By bus, take the 250 bus from Vollen to Nationaltheatret and then the number 30 bus towards Bygdøy, getting off at Folkemuseet. The journey should take one hour.
Edvard Munch was one of Modernism’s most significant artists. He was active throughout more than sixty years; from the time he made his debut in the 1880s, right up to his death in 1944. Munch was part of the Symbolist movement in the 1890s, and a pioneer of expressionist art from the beginning of the 1900s onward. His experimentation within painting, graphic art, drawing, sculpture, photo and film has given him a unique position in Norwegian as well as international art history.
The Munch Museum is located at Tøyengata 53, Oslo and is open every day from 10:00 to 16:00. In the summer season from 11th May to 8th September the Museum is open from 10:00 to 17:00. Please be aware that the museum is closed on the following dates in 2019: 1. January; 20. – 21. February; 1. May; 8. – 10. May; 17. May; 25.-27. September; 23. – 26. December and 31. December.
Tickets cost kr 120,- for adults; kr 60,- for students. Oslo Pass and children under 18 years old are free.
At the museum there is a good selection of lunch dishes, sandwiches and cakes in Stockfleths kaffebar (the coffee shop).
The Museum shop has an excellent selection of Munch inspired products, posters and books.
The bus number 20 takes you to Munchmuseet. There is paid parking outside the museum.
For more information about exhibitions please visit the Munch museet website You can find the calendar in English by clicking to EN at the top right of the web page.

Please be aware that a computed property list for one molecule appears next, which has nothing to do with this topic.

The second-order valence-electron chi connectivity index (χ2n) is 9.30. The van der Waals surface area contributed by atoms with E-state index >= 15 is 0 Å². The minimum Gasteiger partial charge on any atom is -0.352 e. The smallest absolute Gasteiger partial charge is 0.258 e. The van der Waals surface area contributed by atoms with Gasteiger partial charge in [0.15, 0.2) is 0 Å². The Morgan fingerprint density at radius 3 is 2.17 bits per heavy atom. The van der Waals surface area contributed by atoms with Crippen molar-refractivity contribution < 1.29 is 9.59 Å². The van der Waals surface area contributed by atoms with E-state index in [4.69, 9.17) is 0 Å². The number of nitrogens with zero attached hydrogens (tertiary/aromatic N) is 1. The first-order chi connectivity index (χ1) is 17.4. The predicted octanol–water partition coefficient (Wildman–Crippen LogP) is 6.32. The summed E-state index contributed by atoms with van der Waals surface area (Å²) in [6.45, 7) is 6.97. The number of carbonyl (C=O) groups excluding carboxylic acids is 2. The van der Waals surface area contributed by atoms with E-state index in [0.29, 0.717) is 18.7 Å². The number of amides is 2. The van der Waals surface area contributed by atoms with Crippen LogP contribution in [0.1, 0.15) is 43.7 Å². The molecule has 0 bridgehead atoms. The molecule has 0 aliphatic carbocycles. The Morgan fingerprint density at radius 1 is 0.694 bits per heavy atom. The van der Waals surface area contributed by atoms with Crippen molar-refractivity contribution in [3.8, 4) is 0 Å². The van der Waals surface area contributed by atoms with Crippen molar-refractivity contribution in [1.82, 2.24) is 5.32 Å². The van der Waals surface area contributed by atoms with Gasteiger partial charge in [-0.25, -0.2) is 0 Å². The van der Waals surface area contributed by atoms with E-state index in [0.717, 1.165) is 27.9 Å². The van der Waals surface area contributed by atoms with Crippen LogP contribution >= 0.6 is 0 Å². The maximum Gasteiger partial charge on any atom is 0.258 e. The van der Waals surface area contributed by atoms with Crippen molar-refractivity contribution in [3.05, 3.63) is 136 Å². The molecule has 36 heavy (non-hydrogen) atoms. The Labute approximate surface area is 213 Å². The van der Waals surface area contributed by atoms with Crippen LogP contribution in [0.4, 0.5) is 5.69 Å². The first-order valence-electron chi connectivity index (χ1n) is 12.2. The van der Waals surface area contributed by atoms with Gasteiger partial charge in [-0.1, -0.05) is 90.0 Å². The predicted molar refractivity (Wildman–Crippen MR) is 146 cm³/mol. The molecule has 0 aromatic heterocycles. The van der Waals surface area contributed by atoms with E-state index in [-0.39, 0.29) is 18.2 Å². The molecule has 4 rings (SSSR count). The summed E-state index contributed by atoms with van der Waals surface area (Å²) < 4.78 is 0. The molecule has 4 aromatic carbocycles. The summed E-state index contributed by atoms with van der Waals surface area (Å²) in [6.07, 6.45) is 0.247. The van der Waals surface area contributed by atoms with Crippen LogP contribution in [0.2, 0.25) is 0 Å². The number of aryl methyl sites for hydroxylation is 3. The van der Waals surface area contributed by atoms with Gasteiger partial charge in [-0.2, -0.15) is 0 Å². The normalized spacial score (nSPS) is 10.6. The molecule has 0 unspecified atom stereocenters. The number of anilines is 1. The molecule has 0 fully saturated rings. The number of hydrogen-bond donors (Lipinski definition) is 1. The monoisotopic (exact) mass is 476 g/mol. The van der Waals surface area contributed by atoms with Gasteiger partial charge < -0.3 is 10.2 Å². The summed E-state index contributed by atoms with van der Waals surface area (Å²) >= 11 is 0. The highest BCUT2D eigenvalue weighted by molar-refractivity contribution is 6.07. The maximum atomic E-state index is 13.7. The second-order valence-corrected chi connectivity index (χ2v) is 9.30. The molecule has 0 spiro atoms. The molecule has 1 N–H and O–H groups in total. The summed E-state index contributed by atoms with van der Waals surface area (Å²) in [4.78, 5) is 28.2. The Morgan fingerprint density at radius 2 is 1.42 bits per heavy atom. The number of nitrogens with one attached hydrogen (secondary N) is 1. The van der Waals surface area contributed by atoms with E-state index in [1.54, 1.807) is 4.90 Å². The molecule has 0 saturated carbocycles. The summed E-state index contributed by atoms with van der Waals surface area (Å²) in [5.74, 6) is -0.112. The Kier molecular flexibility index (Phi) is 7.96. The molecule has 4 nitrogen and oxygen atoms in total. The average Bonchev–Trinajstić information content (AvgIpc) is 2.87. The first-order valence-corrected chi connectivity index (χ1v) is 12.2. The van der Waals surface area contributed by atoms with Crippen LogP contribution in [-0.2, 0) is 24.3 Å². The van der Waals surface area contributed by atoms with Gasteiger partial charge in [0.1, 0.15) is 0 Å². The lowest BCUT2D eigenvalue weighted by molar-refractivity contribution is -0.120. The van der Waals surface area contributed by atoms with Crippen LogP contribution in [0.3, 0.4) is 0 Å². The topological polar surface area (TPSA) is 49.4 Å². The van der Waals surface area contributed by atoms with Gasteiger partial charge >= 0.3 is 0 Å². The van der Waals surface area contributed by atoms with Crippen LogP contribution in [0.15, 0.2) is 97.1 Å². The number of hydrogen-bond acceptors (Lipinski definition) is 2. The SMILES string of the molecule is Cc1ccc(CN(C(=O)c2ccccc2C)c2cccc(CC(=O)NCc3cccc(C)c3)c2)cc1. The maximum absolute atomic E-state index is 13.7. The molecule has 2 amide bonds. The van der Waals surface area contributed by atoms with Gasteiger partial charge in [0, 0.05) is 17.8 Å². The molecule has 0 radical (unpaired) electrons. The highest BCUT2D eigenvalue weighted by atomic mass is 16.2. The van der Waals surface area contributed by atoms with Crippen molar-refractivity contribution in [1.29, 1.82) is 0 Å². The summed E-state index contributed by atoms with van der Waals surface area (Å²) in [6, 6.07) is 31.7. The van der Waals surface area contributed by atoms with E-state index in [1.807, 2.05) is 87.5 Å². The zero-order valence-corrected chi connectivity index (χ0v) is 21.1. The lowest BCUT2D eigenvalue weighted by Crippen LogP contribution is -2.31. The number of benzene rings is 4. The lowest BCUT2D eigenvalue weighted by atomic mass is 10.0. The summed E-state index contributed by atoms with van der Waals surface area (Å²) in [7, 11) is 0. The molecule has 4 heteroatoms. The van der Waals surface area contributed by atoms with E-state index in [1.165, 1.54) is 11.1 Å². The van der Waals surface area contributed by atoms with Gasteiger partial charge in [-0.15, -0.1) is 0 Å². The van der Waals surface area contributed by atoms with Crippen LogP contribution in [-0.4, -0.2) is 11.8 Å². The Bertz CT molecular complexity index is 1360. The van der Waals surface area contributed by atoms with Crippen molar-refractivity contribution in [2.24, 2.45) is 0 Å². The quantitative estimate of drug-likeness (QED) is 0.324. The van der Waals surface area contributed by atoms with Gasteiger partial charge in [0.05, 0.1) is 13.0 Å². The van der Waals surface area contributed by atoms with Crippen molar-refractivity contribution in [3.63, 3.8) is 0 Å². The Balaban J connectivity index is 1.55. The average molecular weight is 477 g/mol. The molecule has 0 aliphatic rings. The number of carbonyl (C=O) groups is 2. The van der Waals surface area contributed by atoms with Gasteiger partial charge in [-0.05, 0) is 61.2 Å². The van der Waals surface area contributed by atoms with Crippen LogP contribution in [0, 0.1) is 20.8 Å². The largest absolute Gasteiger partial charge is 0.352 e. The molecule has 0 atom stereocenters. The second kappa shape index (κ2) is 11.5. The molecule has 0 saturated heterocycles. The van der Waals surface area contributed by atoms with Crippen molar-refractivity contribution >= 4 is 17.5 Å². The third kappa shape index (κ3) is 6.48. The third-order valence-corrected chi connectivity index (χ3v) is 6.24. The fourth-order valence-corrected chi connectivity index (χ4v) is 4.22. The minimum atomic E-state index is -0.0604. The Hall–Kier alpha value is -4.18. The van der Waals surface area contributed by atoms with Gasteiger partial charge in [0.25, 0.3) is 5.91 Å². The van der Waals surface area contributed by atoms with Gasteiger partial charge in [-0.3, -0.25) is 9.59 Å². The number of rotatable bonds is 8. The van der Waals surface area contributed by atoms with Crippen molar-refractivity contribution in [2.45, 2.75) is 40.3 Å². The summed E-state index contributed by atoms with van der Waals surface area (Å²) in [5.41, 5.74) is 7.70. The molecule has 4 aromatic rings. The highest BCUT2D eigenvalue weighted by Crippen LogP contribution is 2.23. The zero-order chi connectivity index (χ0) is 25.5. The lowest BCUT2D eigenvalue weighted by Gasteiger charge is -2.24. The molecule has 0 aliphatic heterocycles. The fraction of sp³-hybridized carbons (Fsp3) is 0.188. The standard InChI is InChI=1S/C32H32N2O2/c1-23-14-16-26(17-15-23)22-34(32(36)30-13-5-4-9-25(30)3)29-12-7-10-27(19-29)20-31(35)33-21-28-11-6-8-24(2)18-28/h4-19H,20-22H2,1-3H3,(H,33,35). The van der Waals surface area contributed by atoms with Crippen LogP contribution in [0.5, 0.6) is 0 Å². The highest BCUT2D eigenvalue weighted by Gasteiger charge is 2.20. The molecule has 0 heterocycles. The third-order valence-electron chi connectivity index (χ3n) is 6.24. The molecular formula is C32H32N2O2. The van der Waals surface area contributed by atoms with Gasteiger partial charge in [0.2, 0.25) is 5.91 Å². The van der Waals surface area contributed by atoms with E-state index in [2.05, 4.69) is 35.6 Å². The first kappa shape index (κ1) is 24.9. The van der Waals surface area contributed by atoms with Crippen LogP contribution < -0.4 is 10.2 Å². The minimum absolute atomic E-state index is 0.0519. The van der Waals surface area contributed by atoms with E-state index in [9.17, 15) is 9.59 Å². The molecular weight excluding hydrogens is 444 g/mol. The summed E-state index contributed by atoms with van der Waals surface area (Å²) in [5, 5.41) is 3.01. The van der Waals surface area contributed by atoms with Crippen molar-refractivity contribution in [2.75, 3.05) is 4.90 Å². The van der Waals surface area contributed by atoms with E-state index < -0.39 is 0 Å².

The new Munch Museum opens in 2020 in Bjørvika, Oslo. Across 13 floors, visitors will be able to see more of Munch than ever before. In fact this will be one of the world’s largest museums dedicated to a single artist. The building is designed by the Spanish architecture firm Estudio Herreros. Building materials used to construct the museum, in particular concrete and steel, is environmentally friendly and can be recycled. The building’s exterior is covered in translucent, perforated aluminium.
Munch’s art is displayed in three permanent exhibitions, and temporary exhibitions show works by renowned Norwegian and international artists as well as innovative contemporary artists.
In addition to exploring the different exhibitions, you can attend concerts, literary readings and discussions, debates and other cultural events, or gather friends and family to enjoy fantastic meal and the spectacular view from the 13th floor. The museum also houses art workshops where you can experiment with different techniques and materials, and other fun activities where children and adults can create inspiring art experiences together.
Magic Ice is found in four towns in Norway (and also in Anchorage, Alaska, Copenhagen, Denmark and Reykjavik, Iceland) The photos here were taken in Svolvær, in Lofoten in the North of Norway but the concept is much the same at each location. On entry you are given a warm robe and gloves as the temperature is several degrees below zero Celsius. Then a drink at the Ice Bar and afterwards you have fun wandering round the ice-blue rooms filled with ice statues.
The Oslo Magic Ice is right in the centre of Oslo.
Monday – Thursday and Sunday from 11:00 to 23:00
Friday and Saturday till midnight.
Admission price is NOK 195,- which includes a welcome drink served in an ice glass and a winter poncho to wear in the exhibition hall. Children pay 50% and there are discounted prices for families and students